Franchisors need to be careful that they do not mislead
potential franchisees with the hope that they will receive a
minimum 'guaranteed' income. The Australian Competition
& Consumer Commission ("ACCC") is closely monitoring
such representations after receiving many complaints. The bulk of
the complaints relate to franchisors in the cleaning and home
Franchisors misrepresenting the potential income of a franchise
can be subject to litigation and court imposed penalties of up to
$1.1 million per contravention.
Recently, in SPAR Licensing Pty Ltd v MIS QLD Pty Ltd (No
2), the Federal Court emphasised the importance of disclosing
current financial documents prior to entering into a franchise
SPAR Licensing Pty Ltd v MIS QLD Pty Ltd (No 2)
SPAR Licensing Pty Ltd ("Franchisor") and MIS Qld Pty Ltd
("Franchisee") entered into negotiations in 2010 in
relation to the grant of the franchise. In July 2010, the
Franchisee was given the draft franchise agreement and disclosure
document. However, it wasn't until 1 February 2011 that the
franchise agreement was executed.
The disclosure document included a Statement of Solvency which
expressly related to the position as at 30 June 2009, and an
independent auditor's statement which claimed there were
"reasonable grounds to believe that SPAR Licensing Pty Limited
will be able to pay its debts as and when they fall due". The
disclosure document did not contain any financial reports in
respect of either SPAR Licensing or the consolidated SPAR
The Franchising Code requires a franchisor to give a
current disclosure document to a prospective franchisee at
least 14 days before entering into a franchise agreement. The
contents of a long form disclosure document are set out in Annexure
1 to the Franchising Code, and relevantly in this case, include
disclosure of certain financial details of the franchise in the
form of financial reports for the last two financial years or an
independent auditor's report.
In this case, the relevant financial statements were finalised
on 10 September 2010, which was after the provision of the
disclosure document but before the execution of the franchise
agreement. However, these financial statements were not disclosed
to the Franchisee, nor was the Franchisee provided with a solvency
statement in respect of the financial year ended 30 June 2010, nor
any supporting independent auditor's report.
During the six month delay between when the Franchisee received
the disclosure document and when the franchise agreement was
ultimately executed, the financial position of the SPAR Group
seriously deteriorated as was reflected in the 2010 financial
statements and report finalised on 10 September 2010. The financial
report stated that there was "significant uncertainty whether
the group will be able to continue as a going concern".
The Court held that the Franchisor's failure to provide the
Franchisee with current financial information prior to entry into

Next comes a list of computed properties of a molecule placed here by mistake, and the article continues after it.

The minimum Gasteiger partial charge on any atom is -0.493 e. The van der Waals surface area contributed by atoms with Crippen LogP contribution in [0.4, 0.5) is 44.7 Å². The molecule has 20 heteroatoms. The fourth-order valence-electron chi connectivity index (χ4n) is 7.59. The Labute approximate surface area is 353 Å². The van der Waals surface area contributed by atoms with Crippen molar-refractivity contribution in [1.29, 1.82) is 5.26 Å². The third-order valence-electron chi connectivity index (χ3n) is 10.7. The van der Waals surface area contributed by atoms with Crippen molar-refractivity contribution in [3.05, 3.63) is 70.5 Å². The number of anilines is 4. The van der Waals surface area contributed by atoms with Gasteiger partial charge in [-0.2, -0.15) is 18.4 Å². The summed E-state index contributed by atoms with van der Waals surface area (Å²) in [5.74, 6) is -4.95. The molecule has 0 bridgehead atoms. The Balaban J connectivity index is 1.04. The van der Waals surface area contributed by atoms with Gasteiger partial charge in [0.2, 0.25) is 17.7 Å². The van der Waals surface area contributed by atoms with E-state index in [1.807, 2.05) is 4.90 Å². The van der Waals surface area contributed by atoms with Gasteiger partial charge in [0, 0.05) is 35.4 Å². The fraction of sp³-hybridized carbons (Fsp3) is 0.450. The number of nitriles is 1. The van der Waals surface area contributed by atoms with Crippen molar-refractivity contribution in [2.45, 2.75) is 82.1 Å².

the franchise agreement deprived the Franchisee the ability to make
an informed decision about whether or not to enter into the
franchise. The Franchisor should have disclosed the 2010 financial
statements and report to the Franchisee. Therefore, the Franchisor
had contravened the Franchising Code.
Despite the seriousness of the Franchisor's contravention, the
Court did not consider it was appropriate to set aside the
franchise agreement. Rather, it considered that, it was appropriate
to vary the terms of both the franchise agreement to enable the
Franchisee to terminate those agreements on payment of the
requisite termination and associated fees.
It was also held that the Franchisee did not establish any basis
on which they should receive an additional award of damages in
respect of the breach as their loss was offset by a growth in
The case outlines the importance of providing current financial
documents prior to entering into a franchise agreement. Prior to
entering into a franchise agreement, franchisors will need to
review disclosure documents to ensure there is no material change
in circumstances which renders prior disclosure misleading or out
More recently, reports have emerged that three franchisees from
the fast food chain Pie Face are threatening to sue their
franchisor for millions of dollars, claiming they were misled with
regard to both cost and profits when they first bought into the
business and have lost heavily from their investment. Other Pie
Face franchisees that have faced similar issues may also join the
case, meanwhile others await the outcome from a complaint to the
Accusing franchisors of misrepresenting the potential costs and
profits is not uncommon. The ACCC regularly receives complaints of
this nature from disgruntled franchisees.
The content of this article is intended to provide a general
guide to the subject matter. Specialist advice should be sought
about your specific circumstances.
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